• To be fair to Forbes contributors, that isn’t a WP:FORBESCON post. It’s a labeled paid post from a member of the “Forbes Business Council”, which to the best of my knowledge is handled separately. I think Rolling Stone has a similar program for people who want to pay money to make posts. Not a great look nonetheless. — Mhawk10 (talk) 05:39, 30 December 2021 (UTC)[reply]

"Disclosure – Smallbones voted "Strong keep" at the AfD and has previously edited the article extensively."

Then why have Smallbones involved in writing that small section at all? Seems like the simplest method to avoid bias is to...just not do that? The choice to do so and to include the unnecessary second paragraph of description just makes even the Disclosure look that much worse. SilverserenC 20:06, 30 December 2021 (UTC)[reply]

Writing about topics where you're involved is never preferable, but it's clear that the Signpost is tight on staff. I presume that if someone else had been available to write the blurb, they would've done so, but in the absence of that, a clear and prominent disclosure is the next best thing. {{u|Sdkb}}talk 20:34, 30 December 2021 (UTC)[reply]
But they did. Llewee is listed as having written it too. Why not just have them be the sole contributor to that section and Smallbones bow out of any editor or other involvement with it, considering the bias conflict there? SilverserenC 20:36, 30 December 2021 (UTC)[reply]
So what facts in that section do you dispute? First, while we do always need writers, almost all of our writers are Wikipedians, and should be Wikipedians (with very few exceptions e.g Matt Amodio). So these cases are going to come up, I think what you are objecting to is the idea of balance - but we don't insert non-facts to create a false balance. That would just be lying to our readers. Why do I believe I've struck the right balance here? Well, 6 attempts to delete the article have failed badly. The !votes in this last case were, off the top of my head, 150 to 30 in favor of keep. There appears to be only a small minority of very intensely driven people who want to delete the article, and a large majority who think that mass killings under communist regimes really did happen. With tens of millions of victims. I can't imagine that Wikipedia would delete an article on that topic, any more than I can imagine that we'd delete an article on the Holocost. I won't insert a false balance into a Signpost article anymore than I'd insert a false balance into the article on the Holocost. Smallbones(smalltalk) 05:43, 31 December 2021 (UTC)[reply]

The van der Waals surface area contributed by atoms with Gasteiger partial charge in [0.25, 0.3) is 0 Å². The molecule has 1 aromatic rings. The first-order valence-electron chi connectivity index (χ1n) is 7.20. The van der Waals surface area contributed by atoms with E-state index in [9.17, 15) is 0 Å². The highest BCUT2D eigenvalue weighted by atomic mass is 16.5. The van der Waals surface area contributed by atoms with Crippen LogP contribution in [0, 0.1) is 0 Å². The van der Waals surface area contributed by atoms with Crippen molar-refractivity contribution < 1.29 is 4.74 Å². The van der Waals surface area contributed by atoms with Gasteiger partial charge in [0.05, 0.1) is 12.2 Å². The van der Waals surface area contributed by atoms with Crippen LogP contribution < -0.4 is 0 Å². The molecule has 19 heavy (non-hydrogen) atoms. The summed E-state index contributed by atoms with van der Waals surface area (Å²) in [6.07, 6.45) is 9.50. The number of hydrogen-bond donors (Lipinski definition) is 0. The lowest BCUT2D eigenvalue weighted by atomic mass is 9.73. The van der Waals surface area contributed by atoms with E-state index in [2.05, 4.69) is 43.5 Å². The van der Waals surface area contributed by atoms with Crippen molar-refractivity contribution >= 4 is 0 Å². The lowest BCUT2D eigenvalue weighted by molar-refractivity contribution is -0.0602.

You basically just gave an example here on why you aren't neutral on the topic, so shouldn't have been involved in any writing in the Signpost involving the subject. It is entirely because you aren't an uninvolved party that is the problem and your stance here where you're continuing to relitigate the AfD and even criticizing anyone who didn't have the same opinion as you shows that you in no way are capable of writing a neutral summary on the topic. SilverserenC 05:48, 31 December 2021 (UTC)[reply]
So what facts in that section do you dispute? Why do you think your opinion is more important than 80% of the editors who participated in the last AfD? I'm not re-litigating the AfD - just reporting the news. It's the folks who want to delete that have re-litigated 5 times since their first attempt to delete. Smallbones(smalltalk) 06:07, 31 December 2021 (UTC)[reply]